By Larissa Albuquerque
Photo by Les Erkine
Perhaps Shakespeare can help you form a truce with iambic pentameter with its postmodern spin on Renaissance-era theatre
Whether you dozed through Shakespeare in your high school English classes, or you’re a fan of the famed playwright, The Complete Works of William Shakespeare is a sight to see. Three talented men suit up in colorful tights as they set you on a comical and theatrical journey through all of Shakespeare’s tragedies, comedies, and histories. “Is it even feasible to perform 37 plays in 97 minutes with only three actors?” a skeptic might ask.
While this eccentric, fast-paced performance not only proves this to be possible, it will leave you more knowledgeable on what Shakespeare is all about and breathless with laughter. With so many plays and so little time, it is to be expected that corners get cut and creativity employed.
As a result, the audience is presented with clever shortcuts such as 16 comedies in a mere 60 seconds, 14 histories played out like the Superbowl playoffs, Othello summarized into a rap by a white boy, Macbeth with three butchered Scottish accents, and Hamlet both sped up and rewound.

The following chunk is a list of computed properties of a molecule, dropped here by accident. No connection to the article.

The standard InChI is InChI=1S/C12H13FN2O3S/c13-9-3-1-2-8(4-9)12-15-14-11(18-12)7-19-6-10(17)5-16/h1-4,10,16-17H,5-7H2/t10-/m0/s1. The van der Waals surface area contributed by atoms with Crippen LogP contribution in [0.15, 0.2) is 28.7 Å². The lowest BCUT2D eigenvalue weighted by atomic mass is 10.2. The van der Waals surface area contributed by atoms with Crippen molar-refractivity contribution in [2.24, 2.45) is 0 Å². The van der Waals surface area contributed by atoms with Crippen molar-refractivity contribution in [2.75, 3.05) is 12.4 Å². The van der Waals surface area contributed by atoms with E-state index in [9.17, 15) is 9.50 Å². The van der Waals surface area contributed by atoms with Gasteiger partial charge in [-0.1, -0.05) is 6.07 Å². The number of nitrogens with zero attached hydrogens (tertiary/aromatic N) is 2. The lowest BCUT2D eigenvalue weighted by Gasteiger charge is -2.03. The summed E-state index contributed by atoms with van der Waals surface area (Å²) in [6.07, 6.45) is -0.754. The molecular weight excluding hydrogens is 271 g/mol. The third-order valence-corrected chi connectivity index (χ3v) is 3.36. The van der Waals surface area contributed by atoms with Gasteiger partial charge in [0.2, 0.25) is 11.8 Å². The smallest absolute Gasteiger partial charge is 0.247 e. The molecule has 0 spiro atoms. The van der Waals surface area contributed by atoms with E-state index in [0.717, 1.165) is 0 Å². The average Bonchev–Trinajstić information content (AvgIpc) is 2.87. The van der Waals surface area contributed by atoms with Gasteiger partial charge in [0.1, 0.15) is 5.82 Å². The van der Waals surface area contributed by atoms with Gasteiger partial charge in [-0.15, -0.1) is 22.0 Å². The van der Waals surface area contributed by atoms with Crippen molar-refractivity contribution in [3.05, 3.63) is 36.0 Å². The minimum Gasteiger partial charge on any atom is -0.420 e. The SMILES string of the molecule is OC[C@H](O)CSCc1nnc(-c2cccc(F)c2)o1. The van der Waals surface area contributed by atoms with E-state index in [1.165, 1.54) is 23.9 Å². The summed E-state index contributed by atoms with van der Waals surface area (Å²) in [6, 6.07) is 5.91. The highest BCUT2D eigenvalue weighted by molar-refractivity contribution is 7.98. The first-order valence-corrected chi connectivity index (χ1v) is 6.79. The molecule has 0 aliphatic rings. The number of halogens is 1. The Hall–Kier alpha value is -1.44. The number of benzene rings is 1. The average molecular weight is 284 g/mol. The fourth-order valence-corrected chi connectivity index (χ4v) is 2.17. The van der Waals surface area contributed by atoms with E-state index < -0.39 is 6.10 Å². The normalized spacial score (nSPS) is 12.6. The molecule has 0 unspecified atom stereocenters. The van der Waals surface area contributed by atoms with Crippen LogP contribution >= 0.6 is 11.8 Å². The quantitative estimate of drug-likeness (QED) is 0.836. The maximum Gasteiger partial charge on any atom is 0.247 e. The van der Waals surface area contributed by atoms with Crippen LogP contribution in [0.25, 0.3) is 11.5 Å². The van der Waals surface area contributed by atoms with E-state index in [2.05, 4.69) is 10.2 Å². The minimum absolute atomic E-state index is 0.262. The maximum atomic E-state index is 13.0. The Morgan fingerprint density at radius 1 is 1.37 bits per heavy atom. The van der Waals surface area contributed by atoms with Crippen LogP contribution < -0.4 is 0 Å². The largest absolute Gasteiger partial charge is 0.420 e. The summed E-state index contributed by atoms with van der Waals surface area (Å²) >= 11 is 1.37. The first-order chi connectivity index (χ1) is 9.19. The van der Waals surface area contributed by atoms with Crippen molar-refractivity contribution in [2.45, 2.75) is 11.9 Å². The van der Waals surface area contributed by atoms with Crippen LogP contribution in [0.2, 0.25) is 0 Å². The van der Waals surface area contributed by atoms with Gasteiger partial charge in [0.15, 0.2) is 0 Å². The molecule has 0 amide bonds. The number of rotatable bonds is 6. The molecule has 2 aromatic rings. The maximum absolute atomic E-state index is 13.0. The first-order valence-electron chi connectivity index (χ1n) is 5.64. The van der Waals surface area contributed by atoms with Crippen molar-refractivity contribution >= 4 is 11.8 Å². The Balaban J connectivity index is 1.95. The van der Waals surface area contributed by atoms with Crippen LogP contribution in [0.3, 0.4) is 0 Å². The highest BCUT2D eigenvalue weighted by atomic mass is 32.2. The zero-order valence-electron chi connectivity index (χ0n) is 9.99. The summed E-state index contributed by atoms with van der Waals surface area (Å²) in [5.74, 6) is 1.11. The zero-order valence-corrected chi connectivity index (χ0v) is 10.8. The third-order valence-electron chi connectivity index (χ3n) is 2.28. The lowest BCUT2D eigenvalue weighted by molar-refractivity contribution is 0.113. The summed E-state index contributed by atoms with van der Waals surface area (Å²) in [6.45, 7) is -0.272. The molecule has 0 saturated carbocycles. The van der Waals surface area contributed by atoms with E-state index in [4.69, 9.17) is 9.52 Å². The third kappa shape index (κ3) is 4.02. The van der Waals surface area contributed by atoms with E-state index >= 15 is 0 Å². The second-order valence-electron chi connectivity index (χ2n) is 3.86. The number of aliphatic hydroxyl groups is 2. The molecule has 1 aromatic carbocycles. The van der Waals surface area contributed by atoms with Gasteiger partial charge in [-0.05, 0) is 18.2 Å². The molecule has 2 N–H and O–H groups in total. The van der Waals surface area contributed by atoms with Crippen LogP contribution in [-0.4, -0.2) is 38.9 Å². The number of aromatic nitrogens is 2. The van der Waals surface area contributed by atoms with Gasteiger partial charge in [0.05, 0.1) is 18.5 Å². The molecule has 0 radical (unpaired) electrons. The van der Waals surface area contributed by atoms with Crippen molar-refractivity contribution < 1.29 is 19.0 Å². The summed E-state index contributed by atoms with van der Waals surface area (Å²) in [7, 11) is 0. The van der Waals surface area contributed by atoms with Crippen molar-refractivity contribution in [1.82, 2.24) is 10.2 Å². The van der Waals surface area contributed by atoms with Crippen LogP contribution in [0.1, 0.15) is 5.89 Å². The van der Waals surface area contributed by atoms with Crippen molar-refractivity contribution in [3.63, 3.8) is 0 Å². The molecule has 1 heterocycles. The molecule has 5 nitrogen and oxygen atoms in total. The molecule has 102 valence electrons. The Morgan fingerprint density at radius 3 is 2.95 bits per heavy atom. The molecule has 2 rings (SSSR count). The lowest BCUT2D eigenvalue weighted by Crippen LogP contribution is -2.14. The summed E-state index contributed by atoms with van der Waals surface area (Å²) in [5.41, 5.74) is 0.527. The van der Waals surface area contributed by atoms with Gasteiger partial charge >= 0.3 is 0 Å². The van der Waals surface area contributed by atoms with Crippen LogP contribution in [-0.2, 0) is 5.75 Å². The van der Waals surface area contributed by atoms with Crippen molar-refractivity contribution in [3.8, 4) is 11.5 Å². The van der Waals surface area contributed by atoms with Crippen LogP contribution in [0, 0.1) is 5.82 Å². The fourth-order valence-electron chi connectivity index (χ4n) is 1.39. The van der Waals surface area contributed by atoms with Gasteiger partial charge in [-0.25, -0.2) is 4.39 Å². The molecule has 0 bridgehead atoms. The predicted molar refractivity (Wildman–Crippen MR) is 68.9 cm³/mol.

The smaller size of the Metro Theatre and its low production value adds to this intimate performance, where audience members feel as if the actors on stage were their close friends performing on their living room floor because of their close proximity and interaction.
The general population of the audience consisted of lovely seniors who were all excited and ready for a night out on the town, along with mothers and fathers with their children hoping for a night that would cater to everyone’s likings. The addition of a more youthful turn out full of energy might have nicely added to the highly vivacious performance, and this would almost certainly occur if this play were to reprise at, say, the WISE Hall.
This aside, Braedon Cox, Robert Sterling, and Adrien Gendron give a brilliant performance through the amount of chemistry they have on stage. Their interactions with the audience and abrupt references to today’s pop culture make this play extremely comical and highly accessible, even if the only Romeo and Juliet you know involves Leonardo Dicaprio.